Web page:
Hurricane Fiona intensifies, now a category 4 storm

Fiona will bring dangerous rips and big surf to the North Carolina coastline
Published: Sep. 20, 2022 at 12:29 PM EDT|Updated: Sep. 21, 2022 at 7:25 AM EDT
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Fiona's track remains well offshore of the U.S.
Fiona's track remains well offshore of the U.S.(Jim Howard)

GREENVILLE, N.C. (WITN) - As of the 5 a.m Wednesday advisory, Hurricane Fiona had strengthened to a category 4 hurricane, with sustained winds of 130 mph. The warm waters it will continue to travel over will help fuel further intensification through Wednesday. Tropical systems need a few main ingredients to thrive; warm sea surface temperatures, light wind shear, and plentiful moisture. Fiona will be enjoying all three over the next 24 hours. Fortunately, the powerful storm’s track continues to stay a good 500+ miles off the U.S. coastline as it passes by over the next 2-3 days.

Dangerous rip currents will be the biggest risk with Fiona
Dangerous rip currents will be the biggest risk with Fiona(Jim Howard)

The latest track continues to takes Fiona northeastward, tracking about 100 miles west of Bermuda Thursday night. Fiona’s winds, rains and storm surge will have no impact on Eastern NC (or any U.S. interests). However, our beaches will see dangerous rip currents along with higher surf, similar to what we saw with Hurricane Earl earlier this season. This will last from Thursday through Sunday as Fiona is expected to make its closest pass to Bermuda by Thursday night into Friday morning. From there, the hurricane is expected to move over the Newfoundland over Nova Scotia coastline over the weekend as a powerful extratropical storm.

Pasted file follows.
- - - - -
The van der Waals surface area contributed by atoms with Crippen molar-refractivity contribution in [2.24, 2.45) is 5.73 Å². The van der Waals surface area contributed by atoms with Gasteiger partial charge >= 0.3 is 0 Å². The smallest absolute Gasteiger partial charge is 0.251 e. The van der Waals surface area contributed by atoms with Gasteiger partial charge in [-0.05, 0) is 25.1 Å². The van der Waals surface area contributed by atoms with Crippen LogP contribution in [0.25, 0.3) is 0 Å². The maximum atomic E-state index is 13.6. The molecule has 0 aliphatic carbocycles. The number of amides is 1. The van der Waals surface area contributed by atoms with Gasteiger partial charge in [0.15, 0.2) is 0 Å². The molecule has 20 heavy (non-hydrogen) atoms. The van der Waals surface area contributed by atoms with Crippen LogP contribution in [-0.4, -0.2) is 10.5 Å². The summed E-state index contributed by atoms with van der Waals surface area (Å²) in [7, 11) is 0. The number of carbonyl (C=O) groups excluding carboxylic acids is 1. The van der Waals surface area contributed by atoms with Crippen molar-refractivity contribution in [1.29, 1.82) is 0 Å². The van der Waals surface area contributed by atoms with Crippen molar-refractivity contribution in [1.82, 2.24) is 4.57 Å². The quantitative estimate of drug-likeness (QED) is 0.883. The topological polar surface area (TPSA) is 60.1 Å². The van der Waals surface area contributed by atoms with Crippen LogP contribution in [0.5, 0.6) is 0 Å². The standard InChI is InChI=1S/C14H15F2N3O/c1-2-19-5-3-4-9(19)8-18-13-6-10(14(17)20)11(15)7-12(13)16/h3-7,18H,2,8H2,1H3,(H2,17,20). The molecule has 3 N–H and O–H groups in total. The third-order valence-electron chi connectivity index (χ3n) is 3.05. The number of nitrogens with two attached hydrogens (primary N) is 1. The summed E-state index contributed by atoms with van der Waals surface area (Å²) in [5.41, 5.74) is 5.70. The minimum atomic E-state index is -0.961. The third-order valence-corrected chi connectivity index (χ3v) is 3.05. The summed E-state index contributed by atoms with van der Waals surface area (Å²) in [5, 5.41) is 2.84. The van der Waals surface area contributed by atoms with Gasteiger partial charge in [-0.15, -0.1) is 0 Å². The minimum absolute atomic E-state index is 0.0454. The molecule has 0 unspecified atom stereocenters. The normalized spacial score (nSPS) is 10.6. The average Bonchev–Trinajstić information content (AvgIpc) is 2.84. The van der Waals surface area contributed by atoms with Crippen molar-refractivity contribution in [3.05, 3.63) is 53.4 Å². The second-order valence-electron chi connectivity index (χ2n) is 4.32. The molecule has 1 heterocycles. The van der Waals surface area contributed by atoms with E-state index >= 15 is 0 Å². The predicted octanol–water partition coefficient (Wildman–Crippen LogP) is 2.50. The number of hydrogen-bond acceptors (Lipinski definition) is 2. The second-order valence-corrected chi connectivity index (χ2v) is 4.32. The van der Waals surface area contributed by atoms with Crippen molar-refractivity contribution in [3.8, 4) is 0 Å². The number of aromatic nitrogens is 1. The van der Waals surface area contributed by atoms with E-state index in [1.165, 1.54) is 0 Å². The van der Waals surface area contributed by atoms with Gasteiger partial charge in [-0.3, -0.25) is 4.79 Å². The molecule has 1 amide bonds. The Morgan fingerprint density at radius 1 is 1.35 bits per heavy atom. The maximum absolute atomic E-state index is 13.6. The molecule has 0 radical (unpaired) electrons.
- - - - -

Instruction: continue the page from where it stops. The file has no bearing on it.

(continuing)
Gaston poses no threat to any landmass
Gaston poses no threat to any landmass(Jim Howard)

Tropical Storm Gaston formed in the Atlantic Tuesday afternoon, becoming the seventh named storm of the season. Gaston is expected to stay well from Eastern NC and remain out to sea. Winds were near 65 mph Wednesday morning with the barometer reading at 1000 mb. The track has Gaston approaching Santa Cruz das Flores of the Azores late this week, then turning northwestward towards Greenland over the weekend. This storm poses zero threat, direct or otherwise, to the U.S.

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